The in vivo efficacy of vertilmicin against mouse systemic infections versus those of netilmicin, verdamicin, and gentamicin was determined with three strains of Escherichia coli, two strains of Klebsiella pneumoniae, three strains of Staphylococcus aureus, and two strains of Enterococcus faecalis (Table (Table1).1). The experiment was carried out by a method modified from the literature (11). CD-1 ICR mice (18 to 21 g) were randomly distributed into 21 groups with 5 groups for each compound and 1 control group (10 mice per group, 5 males and 5 females). The mice were intraperitoneally infected with 0.5 ml of a bacterial suspension in 5% mucin (100 times the median lethal dose). Different doses of vertilmicin and the reference compounds (saline for the control group) were administered subcutaneously 15 min and 6 h after infection, respectively. The dose ranges of vertilmicin were 0.32 to 1.59 mg/kg for E. coli infections, 0.1 to 0.5 mg/kg for K. pneumoniae infections, 0.16 to 2.5 mg/kg for S. aureus infections, and 2.5 to 12.6 mg/kg for E. faecalis infections, respectively. Deaths in each group were recorded daily for 7 days, and the 50% effective dose (ED50) and 95% confidence limits were determined by Probit analysis (6).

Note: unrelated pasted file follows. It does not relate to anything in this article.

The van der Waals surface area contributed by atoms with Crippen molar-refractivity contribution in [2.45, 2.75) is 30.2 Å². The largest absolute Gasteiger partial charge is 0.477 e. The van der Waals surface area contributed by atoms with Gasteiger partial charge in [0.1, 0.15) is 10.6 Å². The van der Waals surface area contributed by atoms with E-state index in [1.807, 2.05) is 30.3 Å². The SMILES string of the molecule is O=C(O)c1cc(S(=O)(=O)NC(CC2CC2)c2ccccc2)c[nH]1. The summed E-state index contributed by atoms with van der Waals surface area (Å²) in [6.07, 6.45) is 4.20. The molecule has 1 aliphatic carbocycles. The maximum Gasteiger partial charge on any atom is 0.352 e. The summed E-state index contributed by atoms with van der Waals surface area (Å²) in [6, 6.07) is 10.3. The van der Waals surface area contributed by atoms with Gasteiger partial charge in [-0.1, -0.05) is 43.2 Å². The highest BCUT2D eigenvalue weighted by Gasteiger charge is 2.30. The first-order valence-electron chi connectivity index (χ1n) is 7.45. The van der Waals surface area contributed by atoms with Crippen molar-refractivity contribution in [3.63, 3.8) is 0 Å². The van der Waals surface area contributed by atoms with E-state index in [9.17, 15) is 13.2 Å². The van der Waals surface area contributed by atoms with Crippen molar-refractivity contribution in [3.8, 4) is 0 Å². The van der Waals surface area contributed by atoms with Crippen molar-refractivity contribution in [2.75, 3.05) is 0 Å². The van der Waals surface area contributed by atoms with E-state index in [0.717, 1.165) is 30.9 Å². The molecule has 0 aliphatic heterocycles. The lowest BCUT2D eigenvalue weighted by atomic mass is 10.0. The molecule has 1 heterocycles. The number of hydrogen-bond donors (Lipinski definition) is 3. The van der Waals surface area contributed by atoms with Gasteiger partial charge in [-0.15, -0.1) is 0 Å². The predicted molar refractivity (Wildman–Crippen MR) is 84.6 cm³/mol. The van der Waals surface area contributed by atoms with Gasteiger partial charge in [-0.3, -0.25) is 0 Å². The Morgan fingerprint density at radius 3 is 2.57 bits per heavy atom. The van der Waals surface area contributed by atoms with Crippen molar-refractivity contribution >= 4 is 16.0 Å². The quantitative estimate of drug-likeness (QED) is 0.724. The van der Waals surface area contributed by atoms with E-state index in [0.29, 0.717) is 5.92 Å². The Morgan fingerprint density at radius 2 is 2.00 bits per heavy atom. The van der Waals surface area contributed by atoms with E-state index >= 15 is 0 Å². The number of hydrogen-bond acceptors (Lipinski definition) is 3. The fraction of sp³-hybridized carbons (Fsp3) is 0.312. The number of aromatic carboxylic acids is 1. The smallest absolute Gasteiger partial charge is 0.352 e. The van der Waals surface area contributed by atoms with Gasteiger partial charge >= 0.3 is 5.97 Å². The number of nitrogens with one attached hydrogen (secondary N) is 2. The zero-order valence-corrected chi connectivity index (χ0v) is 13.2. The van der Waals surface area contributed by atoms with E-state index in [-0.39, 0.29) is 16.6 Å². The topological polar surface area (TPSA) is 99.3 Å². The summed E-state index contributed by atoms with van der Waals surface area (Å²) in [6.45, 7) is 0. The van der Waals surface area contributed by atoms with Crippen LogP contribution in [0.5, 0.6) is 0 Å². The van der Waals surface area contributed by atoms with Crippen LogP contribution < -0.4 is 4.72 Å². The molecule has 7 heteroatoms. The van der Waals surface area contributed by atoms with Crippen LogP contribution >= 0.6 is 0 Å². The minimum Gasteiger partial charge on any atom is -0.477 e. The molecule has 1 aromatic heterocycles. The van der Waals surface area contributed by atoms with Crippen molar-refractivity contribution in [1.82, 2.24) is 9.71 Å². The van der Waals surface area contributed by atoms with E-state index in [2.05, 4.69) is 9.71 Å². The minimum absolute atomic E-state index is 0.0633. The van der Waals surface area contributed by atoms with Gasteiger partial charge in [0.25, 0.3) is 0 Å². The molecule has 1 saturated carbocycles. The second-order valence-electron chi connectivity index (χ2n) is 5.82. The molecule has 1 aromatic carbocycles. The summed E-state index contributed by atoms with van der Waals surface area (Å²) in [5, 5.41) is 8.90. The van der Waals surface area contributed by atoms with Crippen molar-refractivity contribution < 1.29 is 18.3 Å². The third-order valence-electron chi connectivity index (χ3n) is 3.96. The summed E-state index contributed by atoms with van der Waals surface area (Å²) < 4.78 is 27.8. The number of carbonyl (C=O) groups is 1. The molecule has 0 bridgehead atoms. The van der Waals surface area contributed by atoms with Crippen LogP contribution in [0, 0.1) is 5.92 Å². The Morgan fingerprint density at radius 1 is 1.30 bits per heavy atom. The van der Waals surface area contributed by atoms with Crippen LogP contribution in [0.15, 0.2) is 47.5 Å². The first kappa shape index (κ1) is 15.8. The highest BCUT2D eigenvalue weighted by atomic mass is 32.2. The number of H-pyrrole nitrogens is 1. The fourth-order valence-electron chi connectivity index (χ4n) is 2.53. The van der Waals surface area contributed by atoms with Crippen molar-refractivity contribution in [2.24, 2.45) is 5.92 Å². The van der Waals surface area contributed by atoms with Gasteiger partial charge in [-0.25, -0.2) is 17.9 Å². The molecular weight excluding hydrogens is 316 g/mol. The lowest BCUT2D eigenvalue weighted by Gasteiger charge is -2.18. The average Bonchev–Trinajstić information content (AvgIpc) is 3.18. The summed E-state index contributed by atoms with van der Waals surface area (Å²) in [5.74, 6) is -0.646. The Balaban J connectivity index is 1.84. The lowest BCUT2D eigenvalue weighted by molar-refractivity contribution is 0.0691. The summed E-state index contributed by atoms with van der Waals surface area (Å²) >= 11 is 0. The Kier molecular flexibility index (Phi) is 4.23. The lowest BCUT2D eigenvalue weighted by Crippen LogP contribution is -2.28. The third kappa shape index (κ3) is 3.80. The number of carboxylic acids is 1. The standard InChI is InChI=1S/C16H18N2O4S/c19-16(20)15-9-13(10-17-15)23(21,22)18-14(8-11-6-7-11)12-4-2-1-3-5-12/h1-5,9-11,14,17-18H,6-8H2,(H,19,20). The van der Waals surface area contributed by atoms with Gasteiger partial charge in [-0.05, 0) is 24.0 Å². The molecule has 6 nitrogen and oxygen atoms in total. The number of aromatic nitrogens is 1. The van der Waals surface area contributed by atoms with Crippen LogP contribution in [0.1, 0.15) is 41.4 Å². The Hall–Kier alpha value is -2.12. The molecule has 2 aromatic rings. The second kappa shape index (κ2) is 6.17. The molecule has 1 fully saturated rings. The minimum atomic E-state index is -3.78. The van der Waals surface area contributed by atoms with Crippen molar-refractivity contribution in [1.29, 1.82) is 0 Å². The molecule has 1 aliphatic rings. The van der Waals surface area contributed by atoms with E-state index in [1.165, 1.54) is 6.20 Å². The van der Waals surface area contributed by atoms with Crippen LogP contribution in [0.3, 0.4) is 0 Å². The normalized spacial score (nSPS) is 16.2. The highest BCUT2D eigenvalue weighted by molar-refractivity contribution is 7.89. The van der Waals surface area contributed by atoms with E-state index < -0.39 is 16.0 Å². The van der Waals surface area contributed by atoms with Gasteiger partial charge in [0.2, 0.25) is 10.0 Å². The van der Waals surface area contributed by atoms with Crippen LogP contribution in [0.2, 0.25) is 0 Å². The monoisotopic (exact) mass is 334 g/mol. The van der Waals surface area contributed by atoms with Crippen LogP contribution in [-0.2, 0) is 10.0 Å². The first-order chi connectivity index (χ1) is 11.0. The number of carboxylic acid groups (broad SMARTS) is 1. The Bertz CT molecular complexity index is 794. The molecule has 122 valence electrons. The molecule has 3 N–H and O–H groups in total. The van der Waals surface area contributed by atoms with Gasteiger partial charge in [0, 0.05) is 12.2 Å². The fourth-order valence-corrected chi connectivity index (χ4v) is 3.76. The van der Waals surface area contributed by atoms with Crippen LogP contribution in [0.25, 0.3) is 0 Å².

The MICs, ED50s, and 95% confidence limits of vertilmicin and the reference compounds are listed in Table Table1.1. Vertilmicin showed relatively potent and broad-spectrum in vivo activity against both gram-negative (E. coli and K. pneumoniae) and gram-positive (S. aureus and E. faecalis) bacteria. The ED50s of vertilmicin against E. coli ATCC 25922, E. coli 9612, and E. coli 1515 systemic infections were 0.82, 0.67, and 0.63 mg/kg, respectively, which were similar to those of netilmicin but significantly lower than those of gentamicin (P < 0.01). Vertilmicin showed therapeutic efficacy similar to that of verdamicin against E. coli ATCC 25922 and E. coli 1515 systemic infections but significantly better efficacy against E. coli 9612 infection (P < 0.01). The ED50s of vertilmicin against K. pneumoniae 935 and K. pneumoniae 967 systemic infections were 0.29 and 0.18 mg/kg, respectively, which were significantly lower than those of gentamicin (P < 0.01 or 0.05). However, vertilmicin was not significantly different from verdamicin and netilmicin. Vertilmicin showed ED50s against S. aureus ATCC 29213 (methicillin [meticillin]-susceptible S. aureus [MSSA] strain), S. aureus 9344 (methicillin-resistant S. aureus [MRSA] strain), and S. aureus 15 (MSSA) infections (0.25, 0.99, and 0.70 mg/kg, respectively) similar to those of verdamicin and netilmicin. However, vertilmicin had significantly lower ED50s against S. aureus ATCC 29213 and S. aureus 9344 infections than did gentamicin (P < 0.01). In S. aureus 9344 (MRSA) infections, the ED50s of the semisynthetic aminoglycosides (vertilmicin and netilmicin) were lower than those of the natural compounds (verdamicin and gentamicin), suggesting the possible superiority of the semisynthetic aminoglycosides against MRSA infections. The ED50s of vertilmicin against E. faecalis ATCC 29212 and E. faecalis HH22 infections were 4.35 and 7.11 mg/kg, respectively, which were higher than the ED50s of vertilmicin against other isolates, suggesting that aminoglycosides have relatively lower efficacy against E. faecalis infections. The ED50s of vertilmicin against both of the strains were significantly lower (P < 0.01) than those of gentamicin. In addition, the ED50 of vertilmicin was also significantly lower (P < 0.01) than that of verdamicin against infection caused by E. faecalis HH22, a clinical isolate highly resistant (MIC, >2,000 μg/ml) to gentamicin, tobramycin, amikacin, streptomycin, and kanamycin (7, 9).